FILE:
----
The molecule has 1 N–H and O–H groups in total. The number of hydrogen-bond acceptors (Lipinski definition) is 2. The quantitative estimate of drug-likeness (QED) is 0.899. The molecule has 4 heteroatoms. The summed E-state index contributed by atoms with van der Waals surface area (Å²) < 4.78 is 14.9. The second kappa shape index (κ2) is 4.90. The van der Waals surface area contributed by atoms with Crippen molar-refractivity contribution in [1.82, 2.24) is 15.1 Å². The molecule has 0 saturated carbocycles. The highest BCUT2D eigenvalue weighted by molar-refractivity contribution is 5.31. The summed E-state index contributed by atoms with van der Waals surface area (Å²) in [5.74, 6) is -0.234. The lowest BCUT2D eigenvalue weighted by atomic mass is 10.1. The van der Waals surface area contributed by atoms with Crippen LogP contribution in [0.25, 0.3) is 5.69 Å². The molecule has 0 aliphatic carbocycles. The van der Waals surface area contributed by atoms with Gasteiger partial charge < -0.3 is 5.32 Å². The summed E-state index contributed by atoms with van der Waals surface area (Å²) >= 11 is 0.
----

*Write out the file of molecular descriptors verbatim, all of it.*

The molecule has 1 N–H and O–H groups in total. The number of hydrogen-bond acceptors (Lipinski definition) is 2. The quantitative estimate of drug-likeness (QED) is 0.899. The molecule has 4 heteroatoms. The summed E-state index contributed by atoms with van der Waals surface area (Å²) < 4.78 is 14.9. The second kappa shape index (κ2) is 4.90. The van der Waals surface area contributed by atoms with Crippen molar-refractivity contribution in [1.82, 2.24) is 15.1 Å². The molecule has 0 saturated carbocycles. The highest BCUT2D eigenvalue weighted by molar-refractivity contribution is 5.31. The summed E-state index contributed by atoms with van der Waals surface area (Å²) in [5.74, 6) is -0.234. The lowest BCUT2D eigenvalue weighted by atomic mass is 10.1. The van der Waals surface area contributed by atoms with Crippen LogP contribution in [0.25, 0.3) is 5.69 Å². The molecule has 0 aliphatic carbocycles. The van der Waals surface area contributed by atoms with Gasteiger partial charge < -0.3 is 5.32 Å². The summed E-state index contributed by atoms with van der Waals surface area (Å²) >= 11 is 0.